Brown said he used bleach provided by the correctional service to repeatedly rinse his needles and syringes to try and avoid transmission of HIV and hepatitis C. The service said bleach is still distributed to inmates for that reason.

Sandra Ka Hon Chu, director of research and advocacy for the Canadian HIV/AIDS Legal Network, said bleach is not as effective a method of avoiding transmission of blood-borne diseases as clean needles, which the group began lobbying for nearly two decades ago in keeping with similar programs in many European countries.

Chu said the correctional service’s needle-exchange program is “fundamentally flawed” because it provides inadequate access and the application process is onerous, requiring multiple levels of approval.

“You can be denied access for what they perceive as some incompatibility with the program that’s not related to health,” she said. “It’s a health-care program at its very root and it’s being framed as a security issue that’s being prioritized over health and that’s not something you see in the community.”

— Follow @CamilleBains1 on Twitter.

 

 

Camille Bains, The Canadian Press

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Tentative $161.5M settlement reached in WVa opioid trial

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By John Raby in Charleston

CHARLESTON, W.Va. (AP) — Attorneys for the state of West Virginia and two remaining pharmaceutical manufacturers have reached a tentative $161.5 million settlement just as closing arguments were set to begin in a seven-week trial over the opioid epidemic, Attorney General Patrick Morrisey said Wednesday.

Morrisey announced the development in court in the state’s lawsuit against Teva Pharmaceuticals Inc., AbbVie’s Allergan and their family of companies. The judge agreed to put the trial on hold to give the parties the opportunity to work out a full settlement agreement in the upcoming weeks.

“Today does represent a very big day for our state,” Morrisey said later at a news conference.

The trial started April 4. The lawsuit accused the defendants of downplaying the risks of addiction associated with opioid use while overstating the benefits.

Under the tentative deal, West Virginia would receive more than $134.5 million in cash, while Teva would supply the state with $27 million worth of Narcan, a medication that can reverse opioid overdoses, restore breathing and bring someone back to consciousness.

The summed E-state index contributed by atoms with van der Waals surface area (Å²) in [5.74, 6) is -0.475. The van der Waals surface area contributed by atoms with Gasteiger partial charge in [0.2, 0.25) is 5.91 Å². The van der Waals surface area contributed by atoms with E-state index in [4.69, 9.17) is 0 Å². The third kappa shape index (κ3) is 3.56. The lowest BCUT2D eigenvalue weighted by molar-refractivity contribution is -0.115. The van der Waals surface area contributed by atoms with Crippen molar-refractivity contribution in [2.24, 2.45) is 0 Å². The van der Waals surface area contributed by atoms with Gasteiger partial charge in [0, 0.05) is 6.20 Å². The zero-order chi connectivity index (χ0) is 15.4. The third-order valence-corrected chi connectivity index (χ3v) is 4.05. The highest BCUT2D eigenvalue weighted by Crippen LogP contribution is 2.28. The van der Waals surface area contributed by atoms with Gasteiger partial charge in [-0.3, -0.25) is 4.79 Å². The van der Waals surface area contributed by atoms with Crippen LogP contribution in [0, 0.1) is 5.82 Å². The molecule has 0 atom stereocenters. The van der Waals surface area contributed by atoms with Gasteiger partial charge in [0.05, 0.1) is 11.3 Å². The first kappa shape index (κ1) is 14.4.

By reaching a settlement, “it obviously puts us in a position where we mitigate risk,” Morrisey said. “We could win if we kept going to trial. I think we would have won. No guarantees, of course. But then we might be subject to five years of appeals and then we wouldn’t see any resources for five years.”

“I want to make sure we start to put feet on the ground now. And I want to see resources targeted to this epidemic now.”

Under a plan announced by Morrisey in February, 72.5% of the settlement will go to a nonprofit foundation established to distribute money in opioid-related litigations, 24.5% would be allocated to local governments and 3% would go to the state. The foundation would consist of an 11-member board, including five state appointees and representatives from six regions of the state. The board members will have expertise in fields such as mental health, substance misuse and law enforcement.

West Virginia had reached a $99 million settlement withdrugmaker Johnson & Johnson’s subsidiary Janssen Pharmaceuticals Inc. last month over the drugmaker’s role in perpetuating the opioid crisis in the state that has long led the nation in drug overdose deaths.

Before the trial started, Morrisey’s office announced the state settled part of the lawsuit involving another defendant, Endo Health Solutions, for $26 million.

In separate, similar lawsuits, the state of West Virginia previously reached a $37 million settlement with McKesson Corp. in 2019, and $20 million with Cardinal Health Inc. and $16 million with AmerisourceBergen Drug Co. in 2017.

After years of lawsuits, drugmakers, distribution companies and some pharmacies have been settling cases over the toll of opioids.